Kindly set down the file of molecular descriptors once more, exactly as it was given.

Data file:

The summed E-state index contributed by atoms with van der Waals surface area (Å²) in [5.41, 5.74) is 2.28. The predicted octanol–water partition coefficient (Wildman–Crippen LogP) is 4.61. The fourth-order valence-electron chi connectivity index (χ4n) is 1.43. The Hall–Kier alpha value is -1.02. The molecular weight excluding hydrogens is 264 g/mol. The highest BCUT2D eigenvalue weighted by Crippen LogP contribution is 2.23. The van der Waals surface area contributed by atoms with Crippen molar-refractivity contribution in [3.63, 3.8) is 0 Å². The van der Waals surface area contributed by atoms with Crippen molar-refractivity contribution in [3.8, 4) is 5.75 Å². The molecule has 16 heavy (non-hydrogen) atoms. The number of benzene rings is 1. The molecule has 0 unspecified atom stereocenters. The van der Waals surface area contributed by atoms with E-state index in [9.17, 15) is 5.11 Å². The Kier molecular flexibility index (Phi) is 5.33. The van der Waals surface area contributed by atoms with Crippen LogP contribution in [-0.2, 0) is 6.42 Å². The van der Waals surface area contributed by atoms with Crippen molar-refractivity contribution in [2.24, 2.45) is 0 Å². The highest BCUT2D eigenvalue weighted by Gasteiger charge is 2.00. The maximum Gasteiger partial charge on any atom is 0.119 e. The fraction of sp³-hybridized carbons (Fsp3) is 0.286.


The summed E-state index contributed by atoms with van der Waals surface area (Å²) in [5.41, 5.74) is 2.28. The predicted octanol–water partition coefficient (Wildman–Crippen LogP) is 4.61. The fourth-order valence-electron chi connectivity index (χ4n) is 1.43. The Hall–Kier alpha value is -1.02. The molecular weight excluding hydrogens is 264 g/mol. The highest BCUT2D eigenvalue weighted by Crippen LogP contribution is 2.23. The van der Waals surface area contributed by atoms with Crippen molar-refractivity contribution in [3.63, 3.8) is 0 Å². The van der Waals surface area contributed by atoms with Crippen molar-refractivity contribution in [3.8, 4) is 5.75 Å². The molecule has 16 heavy (non-hydrogen) atoms. The number of benzene rings is 1. The molecule has 0 unspecified atom stereocenters. The van der Waals surface area contributed by atoms with E-state index in [9.17, 15) is 5.11 Å². The Kier molecular flexibility index (Phi) is 5.33. The van der Waals surface area contributed by atoms with Crippen LogP contribution in [-0.2, 0) is 6.42 Å². The van der Waals surface area contributed by atoms with Crippen molar-refractivity contribution in [2.24, 2.45) is 0 Å². The highest BCUT2D eigenvalue weighted by Gasteiger charge is 2.00. The maximum Gasteiger partial charge on any atom is 0.119 e. The fraction of sp³-hybridized carbons (Fsp3) is 0.286.